#Nollywood Movie Review Of ‘First Lady’

share on:

The first five to six minutes of this film is a brilliant hook, which tells the viewer that a sexy movie is underway.  The competent acting, interesting dialogue plus the unexpected twists and turns culminate in a hilarious comedy.  Alexx Ekubo displays unrivalled skills, which is without doubt, his best so far as an actor while Oboli is believable as the permissive Michelle.

 

Omoni Oboli’s sophomore movie as a director, First Lady, is a comedy that relates the story of Michelle (Omoni Oboli) and Obama (Alexx Ekubo), (the former a prostitute and the latter her boyfriend/pimp), the lord-servant relationship between them plus Michelle’s encounter with Kelechi (Chinedu Ikedieze/Joseph Benjamin).

Oboli; who shot three films back-to-back, according to reports; should have released First Lady, a much more interesting film, before Being Mrs. Elliot; that way, she would have stepped her best foot forward.  Wait a minute, who knows; she may even be reserving the best for last.

READ: #Nollywood Movie Review Of ‘Falling’

The social issues – prostitution, human trafficking, domestic violence, ritual killing and voodoo – highlighted in the film are tastefully incorporated into the plot such that the movie is not weighed down by too many activities.  The diabolical parts of the movie are infused with caution in a way that they bear little or no semblance to the thousands of mysterious Nollywood movies out there.

A few errors and awkward moments appear in First Lady.  The lady who tries to separate Michelle and the other prostitute is laughing as she separates them!  Kelechi’s Dad’s infusion seems to be at the same level throughout the film.  Michael (Udoka Oyeka) tells Michelle as he hands over a paper bag to her, “This is for you, it’s a red dress.  Why didn’t she unravel the contents of the bag herself?  It’s an audio-visual medium, remember.  Why is the film, rendered in Pidgin English, not subtitled?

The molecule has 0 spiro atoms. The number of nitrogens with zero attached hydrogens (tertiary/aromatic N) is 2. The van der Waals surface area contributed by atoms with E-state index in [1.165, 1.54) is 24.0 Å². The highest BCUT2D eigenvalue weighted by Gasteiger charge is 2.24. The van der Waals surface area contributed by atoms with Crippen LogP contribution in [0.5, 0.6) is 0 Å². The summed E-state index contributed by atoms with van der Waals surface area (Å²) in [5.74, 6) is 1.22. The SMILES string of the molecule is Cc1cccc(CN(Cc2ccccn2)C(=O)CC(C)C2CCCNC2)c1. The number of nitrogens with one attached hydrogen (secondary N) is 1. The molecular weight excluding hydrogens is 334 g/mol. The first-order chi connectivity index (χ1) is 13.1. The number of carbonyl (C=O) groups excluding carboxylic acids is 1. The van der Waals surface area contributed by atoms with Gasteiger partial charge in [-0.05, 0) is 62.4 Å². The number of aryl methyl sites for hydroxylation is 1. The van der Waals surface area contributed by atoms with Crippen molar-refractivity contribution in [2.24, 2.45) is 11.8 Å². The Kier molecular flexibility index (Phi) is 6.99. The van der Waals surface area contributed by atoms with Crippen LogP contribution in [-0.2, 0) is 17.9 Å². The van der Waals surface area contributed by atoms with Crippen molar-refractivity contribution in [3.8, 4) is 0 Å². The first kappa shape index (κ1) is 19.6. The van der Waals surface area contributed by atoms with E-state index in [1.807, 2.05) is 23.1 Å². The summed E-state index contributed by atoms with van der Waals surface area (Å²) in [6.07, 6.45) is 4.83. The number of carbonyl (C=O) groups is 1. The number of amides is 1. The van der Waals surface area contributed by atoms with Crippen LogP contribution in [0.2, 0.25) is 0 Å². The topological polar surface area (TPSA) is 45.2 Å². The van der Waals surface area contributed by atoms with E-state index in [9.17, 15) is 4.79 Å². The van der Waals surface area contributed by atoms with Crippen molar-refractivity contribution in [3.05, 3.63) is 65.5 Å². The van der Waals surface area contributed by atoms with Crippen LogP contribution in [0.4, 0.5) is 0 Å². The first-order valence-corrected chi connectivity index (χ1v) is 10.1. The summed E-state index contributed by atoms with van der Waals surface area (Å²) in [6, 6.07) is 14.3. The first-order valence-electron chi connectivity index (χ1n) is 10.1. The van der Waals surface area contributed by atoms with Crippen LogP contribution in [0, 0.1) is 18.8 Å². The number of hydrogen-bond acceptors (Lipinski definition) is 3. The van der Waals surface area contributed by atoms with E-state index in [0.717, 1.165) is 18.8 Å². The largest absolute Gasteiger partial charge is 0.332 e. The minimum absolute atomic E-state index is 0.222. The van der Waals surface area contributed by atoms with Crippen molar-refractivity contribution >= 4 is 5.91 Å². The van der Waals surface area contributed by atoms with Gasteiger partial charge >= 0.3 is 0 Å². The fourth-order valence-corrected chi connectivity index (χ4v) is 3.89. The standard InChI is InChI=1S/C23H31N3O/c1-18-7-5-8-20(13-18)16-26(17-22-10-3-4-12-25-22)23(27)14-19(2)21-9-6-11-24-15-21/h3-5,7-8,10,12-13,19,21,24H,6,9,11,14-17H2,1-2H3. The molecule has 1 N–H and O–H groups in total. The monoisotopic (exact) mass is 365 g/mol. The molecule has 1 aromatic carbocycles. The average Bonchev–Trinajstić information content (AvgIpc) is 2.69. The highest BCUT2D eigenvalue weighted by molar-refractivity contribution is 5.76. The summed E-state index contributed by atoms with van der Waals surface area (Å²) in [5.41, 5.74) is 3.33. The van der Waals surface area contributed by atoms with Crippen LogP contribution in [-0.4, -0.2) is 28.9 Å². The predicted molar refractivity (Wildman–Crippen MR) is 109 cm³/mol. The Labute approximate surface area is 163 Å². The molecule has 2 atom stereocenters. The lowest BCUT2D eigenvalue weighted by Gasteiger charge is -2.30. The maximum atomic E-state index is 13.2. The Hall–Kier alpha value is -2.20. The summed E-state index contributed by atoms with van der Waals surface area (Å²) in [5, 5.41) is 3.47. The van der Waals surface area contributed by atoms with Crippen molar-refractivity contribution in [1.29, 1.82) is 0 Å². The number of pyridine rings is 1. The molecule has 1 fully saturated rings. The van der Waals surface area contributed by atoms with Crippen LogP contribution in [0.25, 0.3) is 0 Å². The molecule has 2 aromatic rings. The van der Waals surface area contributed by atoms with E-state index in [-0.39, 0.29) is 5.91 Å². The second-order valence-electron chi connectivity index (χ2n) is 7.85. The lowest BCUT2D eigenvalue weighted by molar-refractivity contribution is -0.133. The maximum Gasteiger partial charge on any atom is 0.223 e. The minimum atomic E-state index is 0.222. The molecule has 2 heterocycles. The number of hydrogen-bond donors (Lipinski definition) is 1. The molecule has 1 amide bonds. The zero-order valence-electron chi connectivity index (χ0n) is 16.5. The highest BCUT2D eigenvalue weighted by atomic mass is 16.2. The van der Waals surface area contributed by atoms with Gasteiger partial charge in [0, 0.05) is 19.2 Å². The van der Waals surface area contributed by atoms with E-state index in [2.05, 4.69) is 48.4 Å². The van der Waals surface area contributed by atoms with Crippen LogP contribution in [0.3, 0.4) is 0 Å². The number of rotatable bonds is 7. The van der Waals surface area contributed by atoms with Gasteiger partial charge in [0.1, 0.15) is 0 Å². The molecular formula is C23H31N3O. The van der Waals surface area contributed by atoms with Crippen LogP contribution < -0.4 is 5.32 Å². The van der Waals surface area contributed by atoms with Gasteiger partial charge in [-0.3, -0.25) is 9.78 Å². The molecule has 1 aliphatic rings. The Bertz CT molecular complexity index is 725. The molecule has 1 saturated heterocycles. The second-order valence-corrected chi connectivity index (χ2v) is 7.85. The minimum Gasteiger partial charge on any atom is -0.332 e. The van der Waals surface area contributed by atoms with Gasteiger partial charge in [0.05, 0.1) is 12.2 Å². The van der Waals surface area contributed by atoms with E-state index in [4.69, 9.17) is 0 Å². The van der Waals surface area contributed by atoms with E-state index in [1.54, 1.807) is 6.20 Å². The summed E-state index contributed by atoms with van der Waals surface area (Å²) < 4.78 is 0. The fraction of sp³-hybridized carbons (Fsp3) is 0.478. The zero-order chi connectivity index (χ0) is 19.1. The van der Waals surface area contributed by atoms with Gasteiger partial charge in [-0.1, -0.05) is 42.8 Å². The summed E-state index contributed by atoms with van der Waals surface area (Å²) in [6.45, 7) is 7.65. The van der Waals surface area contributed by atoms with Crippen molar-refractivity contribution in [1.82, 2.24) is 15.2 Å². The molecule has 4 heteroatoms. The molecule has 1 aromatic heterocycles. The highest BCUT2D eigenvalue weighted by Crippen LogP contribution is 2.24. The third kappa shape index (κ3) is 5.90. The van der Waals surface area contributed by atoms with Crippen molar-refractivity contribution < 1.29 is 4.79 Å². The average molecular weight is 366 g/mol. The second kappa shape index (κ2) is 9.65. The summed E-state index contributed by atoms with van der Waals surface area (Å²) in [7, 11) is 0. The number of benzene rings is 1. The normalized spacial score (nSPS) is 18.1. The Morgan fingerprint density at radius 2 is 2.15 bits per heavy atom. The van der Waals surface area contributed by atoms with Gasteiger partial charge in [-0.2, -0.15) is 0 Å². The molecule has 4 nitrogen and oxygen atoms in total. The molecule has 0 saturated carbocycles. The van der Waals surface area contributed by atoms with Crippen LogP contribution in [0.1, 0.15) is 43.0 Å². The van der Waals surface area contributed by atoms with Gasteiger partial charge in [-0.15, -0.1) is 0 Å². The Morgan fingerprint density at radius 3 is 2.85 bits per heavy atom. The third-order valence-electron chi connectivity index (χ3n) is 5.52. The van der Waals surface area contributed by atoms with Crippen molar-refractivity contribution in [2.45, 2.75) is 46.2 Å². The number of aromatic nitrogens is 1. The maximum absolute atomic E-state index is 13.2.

READ: #Nollywood Movie Review Of Gbomo-Gbomo Express

Several times, viewers hear, “Asewo no be work”.  That statement, popularized by Domittila, an eponymous 1997/98 Zeb Ejiro film on the escapades of some prostitutes, should not have been a part of this film; which truly beats its own path.  That statement then makes First Lady somehow sound like Domittila’s ‘child.’  In other words, though it stands on the shoulders of Domittila, First Lady does not ape the former in any way and so should not have included “Asewo no be work” in its dialogue.  First Lady will fetch Oboli & Ekubo a number of nominations and awards in the coming year.  

 

 

Amarachukwu Iwuala

Amarachukwu Iwuala

A writer ... in pursuit of excellence

Leave a Reply